While the efforts of the Reformers from Popery were exerted to spread abroad the blessed light of the Reformation throughout England and Scotland, the principality of Wales seems to have been comparatively neglected. This may have been owing to the difference of language and the difficulty of access to a population scattered over a mountainous country.
Shortly after the meeting of the famous Westminster Assembly, public attention was directed to the spiritual condition of Wales. It was found on inquiry that the inhabitants were in a most destitute state as regarded the means of religious instruction: the few clergymen they had were ignorant and idle, and the people had neither Bibles nor catechisms in their own language. The Parliament, taking their case into consideration, on the 22nd February, 1649, passed an Act for the better propagation of the Gospel in Wales; and, for carrying the Act into effect, appointed commissioners to visit the country, and ascertain the destitution, and apply an immediate remedy. Such was the diligence of the commissioners in this good work, that in the short space of three years they settled one hundred and fifty pious ministers in the thirteen Welsh counties; and in every market town they had placed one schoolmaster, and in the larger towns two, all of them men who had received a university education. In the prosecution of their work, the commissioners found great difficulty in procuring a succession of ministers able to preach in the Welsh language. And in order to meet the exigency of the case, they appointed thirty preachers to itinerate over the country; these, however, were found insufficient for overtaking the destitution, and to supply the deficiency, they permitted persons of approved piety to go amongst the people to read to them the Bible, and converse with them about those things that pertained to their everlasting peace.
These exertions on the part of the government ended with the restoration of Charles the Second; and the further improvement of Wales was left very much to the individual exertions of persons specially raised up by Providence for the work. One of those instruments was Mr. Hugh Owen. He was a candidate for the ministry when the Act of Uniformity came forth, and not feeling himself at liberty to comply with its terms, he settled down in Merionethshire, upon an estate of his own in that county, and occupied his time in preaching the Gospel to the poor ignorant people: his manner was affectionate and moving, and many were much benefitted by his preaching.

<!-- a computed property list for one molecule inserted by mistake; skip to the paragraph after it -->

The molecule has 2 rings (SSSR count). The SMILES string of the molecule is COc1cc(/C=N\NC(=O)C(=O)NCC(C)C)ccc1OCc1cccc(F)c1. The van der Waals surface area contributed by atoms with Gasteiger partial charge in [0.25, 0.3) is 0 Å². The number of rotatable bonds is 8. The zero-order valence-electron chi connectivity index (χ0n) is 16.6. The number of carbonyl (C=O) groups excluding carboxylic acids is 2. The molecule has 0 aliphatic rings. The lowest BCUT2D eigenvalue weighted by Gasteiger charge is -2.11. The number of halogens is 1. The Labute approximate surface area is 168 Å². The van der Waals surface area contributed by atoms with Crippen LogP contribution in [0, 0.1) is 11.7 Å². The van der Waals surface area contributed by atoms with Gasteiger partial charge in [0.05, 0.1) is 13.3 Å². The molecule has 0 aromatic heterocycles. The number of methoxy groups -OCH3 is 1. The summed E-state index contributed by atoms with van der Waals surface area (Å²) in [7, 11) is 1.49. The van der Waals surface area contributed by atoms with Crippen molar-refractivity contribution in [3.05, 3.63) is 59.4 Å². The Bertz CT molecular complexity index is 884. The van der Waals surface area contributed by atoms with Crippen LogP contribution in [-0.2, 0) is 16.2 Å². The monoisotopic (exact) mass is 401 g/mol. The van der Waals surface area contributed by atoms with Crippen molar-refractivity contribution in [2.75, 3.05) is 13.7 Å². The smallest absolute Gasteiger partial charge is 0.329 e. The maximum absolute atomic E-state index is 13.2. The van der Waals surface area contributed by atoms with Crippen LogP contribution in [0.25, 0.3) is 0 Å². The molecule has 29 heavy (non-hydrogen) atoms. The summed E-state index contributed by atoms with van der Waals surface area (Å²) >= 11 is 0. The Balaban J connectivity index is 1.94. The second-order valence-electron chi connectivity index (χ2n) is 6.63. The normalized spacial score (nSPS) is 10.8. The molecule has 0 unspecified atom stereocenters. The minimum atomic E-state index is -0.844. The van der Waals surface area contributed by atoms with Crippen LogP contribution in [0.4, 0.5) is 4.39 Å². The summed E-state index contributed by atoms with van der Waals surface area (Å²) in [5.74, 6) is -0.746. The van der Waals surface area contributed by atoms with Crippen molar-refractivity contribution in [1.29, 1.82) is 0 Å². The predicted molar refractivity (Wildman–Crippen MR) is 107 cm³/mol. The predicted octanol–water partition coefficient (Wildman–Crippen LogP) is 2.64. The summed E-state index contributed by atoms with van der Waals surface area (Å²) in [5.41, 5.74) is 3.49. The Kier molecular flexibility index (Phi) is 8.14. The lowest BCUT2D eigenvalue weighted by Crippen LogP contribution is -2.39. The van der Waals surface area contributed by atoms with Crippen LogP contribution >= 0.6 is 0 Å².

He went about declaring the Gospel of salvation throughout Merionethshire, and the neighbouring counties of Montgomery and Caernarvon. He had stations in all these places, some of them twenty and thirty miles from his own residence. He performed his circuit in about three months, and then began again. Great numbers attended his ministry. He laboured indefatigably, and impaired his health by riding often during the night, and in cold stormy weather, over the mountains. He was a primitive apostolical Christian, meek and humble; and would often style himself less than the least of all the ministers of Jesus Christ. He died, after a life of much usefulness, in 1697, aged 62.
Another benefactor to Wales was Mr. Thomas Gouge. He was ejected from St. Sepulchre’s, London, by the Act of Uniformity. Prevented by this odious enactment from exercising his ministry, Providence directed his attention to Wales; and at the advanced age of between 60 and 70 years, he began itinerating through that country, preaching the Gospel; and although much opposed, he remembered the injunction of his Master, “when they persecute you in this city, flee ye into another.” Not content with preaching to the old, he set about providing means of instruction for the young, and was instrumental in establishing free Schools in many of the towns he visited. He also got printed an edition of eight thousand copies of the Scriptures in the Welsh language; one thousand of which he gave gratis to those who were unable to pay, and the rest were sold at a reduced price. In addition to this, he got printed for the schools, a catechism and several other useful books, all in the native tongue.
From an account, published in 1675, of his labours, we find that he had established schools in fifty-one of the chief towns in Wales, and that in these schools there were upwards of one thousand children under instruction. To support these schools, Mr. Gouge was much assisted with funds by the friends of religion in London and elsewhere. In this good work he employed all his time, and engaged in it with his whole heart; and though in his seventy-fifth year, he still, once a-year, and sometimes even oftener, travelled over the greater part of Wales. Such was his love and zeal for the salvation of souls, and diligence and activity in the prosecution of his work, that all the pains and difficulties he had to encounter seemed nothing, if he could only follow the example of his Master in going about doing good.
Nothing particular occurred in the way of exertion to promote religion in Wales, till the beginning of the last century, when it pleased God to raise up and qualify the Rev. Griffith Jones of Llandower, Carmarthenshire, who at this period showed himself a true friend to his countrymen, by the faithfulness of his preaching, and unbounded charity and benevolence. He was instrumental in procuring for Wales, two editions of the Bible, and in establishing Free Schools for the children of the poor in many parts of the principality. From the year 1737 to 1760, he published an annual account of their progress, and in the last-mentioned year, their number had amounted to 215 Schools, attended by 8,687 Scholars. Mr. Jones was an animated, faithful, and laborious minister, well versed in the Scriptures, and was honoured with much success. He did not confine his labours to his own flock, but frequently itinerated throughout the neighbouring parishes. It has been said that Mr. Howel Harris was one of the fruits of his ministry.